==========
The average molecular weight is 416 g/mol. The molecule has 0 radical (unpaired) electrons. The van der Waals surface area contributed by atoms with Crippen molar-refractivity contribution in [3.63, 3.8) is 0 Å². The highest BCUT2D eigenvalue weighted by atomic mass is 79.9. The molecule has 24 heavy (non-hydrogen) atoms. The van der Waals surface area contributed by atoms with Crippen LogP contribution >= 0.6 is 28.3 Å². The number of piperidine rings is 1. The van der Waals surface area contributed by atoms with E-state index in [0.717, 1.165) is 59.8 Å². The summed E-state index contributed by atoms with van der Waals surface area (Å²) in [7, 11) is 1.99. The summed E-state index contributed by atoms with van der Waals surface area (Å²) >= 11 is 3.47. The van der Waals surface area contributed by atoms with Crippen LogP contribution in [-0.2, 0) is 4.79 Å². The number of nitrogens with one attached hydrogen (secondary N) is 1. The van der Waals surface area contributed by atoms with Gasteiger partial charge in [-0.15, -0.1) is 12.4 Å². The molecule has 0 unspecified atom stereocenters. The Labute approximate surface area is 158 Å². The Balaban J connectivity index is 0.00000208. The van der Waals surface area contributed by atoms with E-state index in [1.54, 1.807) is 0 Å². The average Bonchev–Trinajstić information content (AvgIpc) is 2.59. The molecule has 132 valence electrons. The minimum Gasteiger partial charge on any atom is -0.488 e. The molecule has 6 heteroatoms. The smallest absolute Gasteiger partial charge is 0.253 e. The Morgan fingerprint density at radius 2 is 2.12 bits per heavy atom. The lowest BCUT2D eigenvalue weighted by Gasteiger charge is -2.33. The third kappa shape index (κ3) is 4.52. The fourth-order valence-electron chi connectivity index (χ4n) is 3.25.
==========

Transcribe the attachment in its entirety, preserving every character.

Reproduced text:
The average molecular weight is 416 g/mol. The molecule has 0 radical (unpaired) electrons. The van der Waals surface area contributed by atoms with Crippen molar-refractivity contribution in [3.63, 3.8) is 0 Å². The highest BCUT2D eigenvalue weighted by atomic mass is 79.9. The molecule has 24 heavy (non-hydrogen) atoms. The van der Waals surface area contributed by atoms with Crippen LogP contribution >= 0.6 is 28.3 Å². The number of piperidine rings is 1. The van der Waals surface area contributed by atoms with E-state index in [0.717, 1.165) is 59.8 Å². The summed E-state index contributed by atoms with van der Waals surface area (Å²) in [7, 11) is 1.99. The summed E-state index contributed by atoms with van der Waals surface area (Å²) >= 11 is 3.47. The van der Waals surface area contributed by atoms with Crippen LogP contribution in [-0.2, 0) is 4.79 Å². The number of nitrogens with one attached hydrogen (secondary N) is 1. The van der Waals surface area contributed by atoms with Gasteiger partial charge in [-0.15, -0.1) is 12.4 Å². The molecule has 0 unspecified atom stereocenters. The Labute approximate surface area is 158 Å². The Balaban J connectivity index is 0.00000208. The van der Waals surface area contributed by atoms with E-state index in [1.54, 1.807) is 0 Å². The average Bonchev–Trinajstić information content (AvgIpc) is 2.59. The molecule has 132 valence electrons. The minimum Gasteiger partial charge on any atom is -0.488 e. The molecule has 6 heteroatoms. The smallest absolute Gasteiger partial charge is 0.253 e. The Morgan fingerprint density at radius 2 is 2.12 bits per heavy atom. The lowest BCUT2D eigenvalue weighted by Gasteiger charge is -2.33. The third kappa shape index (κ3) is 4.52. The fourth-order valence-electron chi connectivity index (χ4n) is 3.25.